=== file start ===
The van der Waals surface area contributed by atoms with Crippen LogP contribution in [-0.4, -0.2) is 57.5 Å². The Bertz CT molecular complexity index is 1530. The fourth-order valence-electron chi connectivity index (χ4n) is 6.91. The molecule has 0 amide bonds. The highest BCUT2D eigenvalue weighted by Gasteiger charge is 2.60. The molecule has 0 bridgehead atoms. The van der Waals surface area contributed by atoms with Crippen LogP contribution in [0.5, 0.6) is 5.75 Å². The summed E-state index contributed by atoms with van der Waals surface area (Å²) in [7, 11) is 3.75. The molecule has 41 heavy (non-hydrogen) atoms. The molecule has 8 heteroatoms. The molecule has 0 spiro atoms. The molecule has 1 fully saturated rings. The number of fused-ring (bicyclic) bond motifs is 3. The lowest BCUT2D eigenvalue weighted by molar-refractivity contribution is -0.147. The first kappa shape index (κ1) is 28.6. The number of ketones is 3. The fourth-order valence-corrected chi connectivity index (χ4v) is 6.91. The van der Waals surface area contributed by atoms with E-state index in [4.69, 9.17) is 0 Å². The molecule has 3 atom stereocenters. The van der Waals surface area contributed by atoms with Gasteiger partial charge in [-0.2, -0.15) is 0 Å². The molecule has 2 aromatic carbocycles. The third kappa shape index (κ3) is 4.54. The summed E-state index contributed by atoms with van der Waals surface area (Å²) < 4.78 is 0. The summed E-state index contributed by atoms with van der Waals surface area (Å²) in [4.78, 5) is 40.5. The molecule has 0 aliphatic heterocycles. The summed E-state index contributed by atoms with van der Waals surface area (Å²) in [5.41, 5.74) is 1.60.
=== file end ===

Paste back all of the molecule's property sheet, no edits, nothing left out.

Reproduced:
The van der Waals surface area contributed by atoms with Crippen LogP contribution in [-0.4, -0.2) is 57.5 Å². The Bertz CT molecular complexity index is 1530. The fourth-order valence-electron chi connectivity index (χ4n) is 6.91. The molecule has 0 amide bonds. The highest BCUT2D eigenvalue weighted by Gasteiger charge is 2.60. The molecule has 0 bridgehead atoms. The van der Waals surface area contributed by atoms with Crippen LogP contribution in [0.5, 0.6) is 5.75 Å². The summed E-state index contributed by atoms with van der Waals surface area (Å²) in [7, 11) is 3.75. The molecule has 41 heavy (non-hydrogen) atoms. The molecule has 8 heteroatoms. The molecule has 0 spiro atoms. The molecule has 1 fully saturated rings. The number of fused-ring (bicyclic) bond motifs is 3. The lowest BCUT2D eigenvalue weighted by molar-refractivity contribution is -0.147. The first kappa shape index (κ1) is 28.6. The number of ketones is 3. The fourth-order valence-corrected chi connectivity index (χ4v) is 6.91. The van der Waals surface area contributed by atoms with E-state index in [4.69, 9.17) is 0 Å². The molecule has 3 atom stereocenters. The van der Waals surface area contributed by atoms with Gasteiger partial charge in [-0.2, -0.15) is 0 Å². The molecule has 2 aromatic carbocycles. The third kappa shape index (κ3) is 4.54. The summed E-state index contributed by atoms with van der Waals surface area (Å²) < 4.78 is 0. The summed E-state index contributed by atoms with van der Waals surface area (Å²) in [4.78, 5) is 40.5. The molecule has 0 aliphatic heterocycles. The summed E-state index contributed by atoms with van der Waals surface area (Å²) in [5.41, 5.74) is 1.60.